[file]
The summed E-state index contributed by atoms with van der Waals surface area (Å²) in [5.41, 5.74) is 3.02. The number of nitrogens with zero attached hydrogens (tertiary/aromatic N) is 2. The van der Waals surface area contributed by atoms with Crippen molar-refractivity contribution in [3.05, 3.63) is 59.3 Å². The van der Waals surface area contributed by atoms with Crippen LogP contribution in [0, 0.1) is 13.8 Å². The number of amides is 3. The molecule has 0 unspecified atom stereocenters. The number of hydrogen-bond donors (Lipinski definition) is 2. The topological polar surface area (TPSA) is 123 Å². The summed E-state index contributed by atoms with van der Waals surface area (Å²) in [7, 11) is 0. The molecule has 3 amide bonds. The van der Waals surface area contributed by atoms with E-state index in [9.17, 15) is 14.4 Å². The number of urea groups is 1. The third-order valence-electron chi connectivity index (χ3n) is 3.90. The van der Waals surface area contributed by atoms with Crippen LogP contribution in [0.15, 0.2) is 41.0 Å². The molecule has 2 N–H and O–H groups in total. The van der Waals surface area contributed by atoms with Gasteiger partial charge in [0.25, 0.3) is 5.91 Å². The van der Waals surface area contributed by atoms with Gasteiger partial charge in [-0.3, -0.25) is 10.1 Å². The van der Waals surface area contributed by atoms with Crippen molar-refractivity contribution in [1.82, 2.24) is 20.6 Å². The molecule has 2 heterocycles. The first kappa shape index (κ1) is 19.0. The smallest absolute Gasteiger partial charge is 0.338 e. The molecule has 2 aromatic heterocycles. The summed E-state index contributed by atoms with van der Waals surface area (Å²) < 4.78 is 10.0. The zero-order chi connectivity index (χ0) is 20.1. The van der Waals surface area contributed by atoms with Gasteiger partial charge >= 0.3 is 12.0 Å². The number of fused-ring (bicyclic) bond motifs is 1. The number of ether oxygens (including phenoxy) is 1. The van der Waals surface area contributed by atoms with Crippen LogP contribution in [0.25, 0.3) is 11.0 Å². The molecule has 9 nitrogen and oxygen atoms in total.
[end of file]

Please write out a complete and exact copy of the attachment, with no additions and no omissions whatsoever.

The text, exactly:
The summed E-state index contributed by atoms with van der Waals surface area (Å²) in [5.41, 5.74) is 3.02. The number of nitrogens with zero attached hydrogens (tertiary/aromatic N) is 2. The van der Waals surface area contributed by atoms with Crippen molar-refractivity contribution in [3.05, 3.63) is 59.3 Å². The van der Waals surface area contributed by atoms with Crippen LogP contribution in [0, 0.1) is 13.8 Å². The number of amides is 3. The molecule has 0 unspecified atom stereocenters. The number of hydrogen-bond donors (Lipinski definition) is 2. The topological polar surface area (TPSA) is 123 Å². The summed E-state index contributed by atoms with van der Waals surface area (Å²) in [7, 11) is 0. The molecule has 3 amide bonds. The van der Waals surface area contributed by atoms with E-state index in [9.17, 15) is 14.4 Å². The number of urea groups is 1. The third-order valence-electron chi connectivity index (χ3n) is 3.90. The van der Waals surface area contributed by atoms with Crippen LogP contribution in [0.15, 0.2) is 41.0 Å². The molecule has 2 N–H and O–H groups in total. The van der Waals surface area contributed by atoms with Gasteiger partial charge in [0.25, 0.3) is 5.91 Å². The van der Waals surface area contributed by atoms with Gasteiger partial charge in [-0.3, -0.25) is 10.1 Å². The van der Waals surface area contributed by atoms with Crippen molar-refractivity contribution in [1.82, 2.24) is 20.6 Å². The molecule has 2 heterocycles. The first kappa shape index (κ1) is 19.0. The smallest absolute Gasteiger partial charge is 0.338 e. The molecule has 2 aromatic heterocycles. The summed E-state index contributed by atoms with van der Waals surface area (Å²) < 4.78 is 10.0. The zero-order chi connectivity index (χ0) is 20.1. The van der Waals surface area contributed by atoms with Gasteiger partial charge >= 0.3 is 12.0 Å². The number of fused-ring (bicyclic) bond motifs is 1. The number of ether oxygens (including phenoxy) is 1. The van der Waals surface area contributed by atoms with Crippen LogP contribution in [0.25, 0.3) is 11.0 Å². The molecule has 9 nitrogen and oxygen atoms in total.